‘In the administration’s view, even BP, the company responsible for the 2010 Deepwater Horizon oil spill in the Gulf of Mexico that led to the deaths of an estimated 1 million birds, would not be liable for punishment under the law. A landowner who destroys endangered owl nests without checking before building a barn or an oil company that fails to cover a tar pit that birds could dive into and be killed could not be held responsible as they have for decades.
‘Caproni determined that allowing the U.S. Fish and Wildlife Service police to enforce the act only if officials could prove intent was a violation of the federal Administrative Procedure Act and vacated the changes. In striking down the rule change, she admonished the Interior Department with a passage from To Kill a Mockingbird, saying, “It’s not just a sin to kill a mockingbird; it’s a crime.”’
This was an important decision. I don’t know how the current administration is doing with respect to finding and penalizing those guilty of harming our feathered friends, but at least this court was still on the side of birdkind.
Mother said they could theorize about humans later. “For now, all you nestlings need to know is how dangerous they are.” – Hunters of the Feather
In my series, the Crow Nickels, the Great Flock refers to all birds, not just the crows or even the extended family of corvids. Lady Obsidian, the leader of the Sky Council, runs the Feathered Forum twice a year (on the solstices) to listen to reports from various species. Hunters of the Feather is fiction, but birds are doing more than many people realize. Here are a few true tales about various members of the Great Flock.
In a report in National Geographic, we learn that birds are starting fires! “In interviews, observations, and ceremonies dating back more than a century, the indigenous peoples of Australia’s Northern Territory maintain that a collective group of birds they call “firehawks” can control fire by carrying burning sticks to new locations in their beaks or talons. …The idea is that these birds of prey use fires to help find food—making easy meals out of insects and other small animals trying to flee the blaze.”
Most people know about the terrible fires that have been happening with regularity in Australia and California, which are much worse because of the climate crisis. Having recently experienced the Bighorn Fire in Tucson – I could see fires outside my window; we had to be ready to evacuate at a moment’s notice; the smoke was terrible for weeks – I have a lot of respect for fire. But at least in Australia, we’re not the only species responsible for some of the raging flames.
Most people assume only humans use fire, but apparently it isn’t so (and the birds may be just as irresponsible, or even more so, than our species). What else are they doing?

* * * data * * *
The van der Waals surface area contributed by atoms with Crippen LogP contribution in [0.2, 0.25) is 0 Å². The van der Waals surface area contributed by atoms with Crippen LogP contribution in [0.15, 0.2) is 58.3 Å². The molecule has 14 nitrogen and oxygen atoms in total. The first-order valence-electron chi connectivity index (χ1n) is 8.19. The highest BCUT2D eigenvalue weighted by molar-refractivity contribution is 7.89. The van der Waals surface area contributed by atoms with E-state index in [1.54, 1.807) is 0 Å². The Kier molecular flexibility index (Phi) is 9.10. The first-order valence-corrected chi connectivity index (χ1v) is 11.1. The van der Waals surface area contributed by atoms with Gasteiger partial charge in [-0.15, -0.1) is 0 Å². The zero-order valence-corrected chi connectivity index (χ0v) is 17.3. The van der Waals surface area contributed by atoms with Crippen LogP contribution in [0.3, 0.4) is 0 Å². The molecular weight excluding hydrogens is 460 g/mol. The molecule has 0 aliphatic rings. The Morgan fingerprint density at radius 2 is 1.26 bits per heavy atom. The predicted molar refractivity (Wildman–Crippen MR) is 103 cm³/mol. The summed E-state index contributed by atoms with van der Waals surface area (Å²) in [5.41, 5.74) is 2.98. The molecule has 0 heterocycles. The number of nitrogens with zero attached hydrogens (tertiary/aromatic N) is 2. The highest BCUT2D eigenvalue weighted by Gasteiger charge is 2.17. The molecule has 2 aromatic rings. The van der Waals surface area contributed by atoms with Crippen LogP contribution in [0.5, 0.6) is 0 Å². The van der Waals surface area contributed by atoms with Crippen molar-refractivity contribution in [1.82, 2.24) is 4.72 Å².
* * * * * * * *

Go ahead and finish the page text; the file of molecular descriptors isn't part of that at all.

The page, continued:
According to some they may be making art. And I don’t just mean the art of bower birds, used to attract mates, which you could argue has evolved and is purely instinctual:
The way that bower birds adapt their decoration to available supplies seems like a sign of intelligence to me!
Stuart Dahlquist wrote on Twitter how his family had been feeding a family of crows – and in thanks, the crows left them some can tabs threaded on pine twigs. Now, crows and ravens have long been known to leave little gifts of gratitude for human feeders, and even to find trinkets for humans who lost things – but this looks like art to me.
Sometimes birds perform better than people. And not just at things like flying, where they have an obvious advantage. From a Harvard study:
“What happens when an African grey parrot goes head-to-head with 21 Harvard students in a test measuring a type of visual memory? Put simply: The parrot moves to the head of the class.
“Harvard researchers compared how 21 human adults and 21 6- to 8-year-old children stacked up against an African grey parrot named Griffin in a complex version of the classic shell game.
“So how did the parrot fare? Griffin outperformed the 6- to 8-year-olds across all levels on average, and he performed either as well as or slightly better than the 21 Harvard undergraduates on 12 of the 14 of trial types.“
And sometimes birds help other species. This crow in Latvia is getting a hedgehog off of a busy street.
We have seen the use of fire, creative art, putting Harvard students to the test, and a good dose of compassion. Maybe bird brains are more developed than many acknowledge.
Sol wondered from what kind of eggs humans hatched. They had no beaks; how did they break through their shells? With their little noses? How long did it take for their eyes to open? – Hunters of the Feather
Angéline: We have two wildlife veterinarians, one vet tech, and six to twelve other employees, depending on the season. We also have about 180 volunteers with shifts ranging from four to eight hours. We are located in Tucson, but we actually serve eight counties in southern Arizona. We are overseen by Arizona Game and Fish.
Angéline: We help lots of different animals. For example, here’s a white board with a critter count:
So on July 6, 2020, we had 425 animals on-site. 12 animals are permanent residents living in sanctuary; the rest are in rehabilitation.
We have rescued 3,402 animals so far this year (which is a huge increase from last year at this time). Last year we rescued a total of 4,060 animals for the entire year.
Victoria: Do you accept all animals?
Angéline: There are three types of mammals we don’t accept. We don’t take in bears, mountain lions, or deer, as we don’t have permits to rehab them; also deer may have wasting disease. However, we take in many other mammals: bobcats, coyote, raccoon, skunk, javelina, rabbits, and many more. These days, we even take in some snakes. We don’t help spiders, although we have gotten calls for them!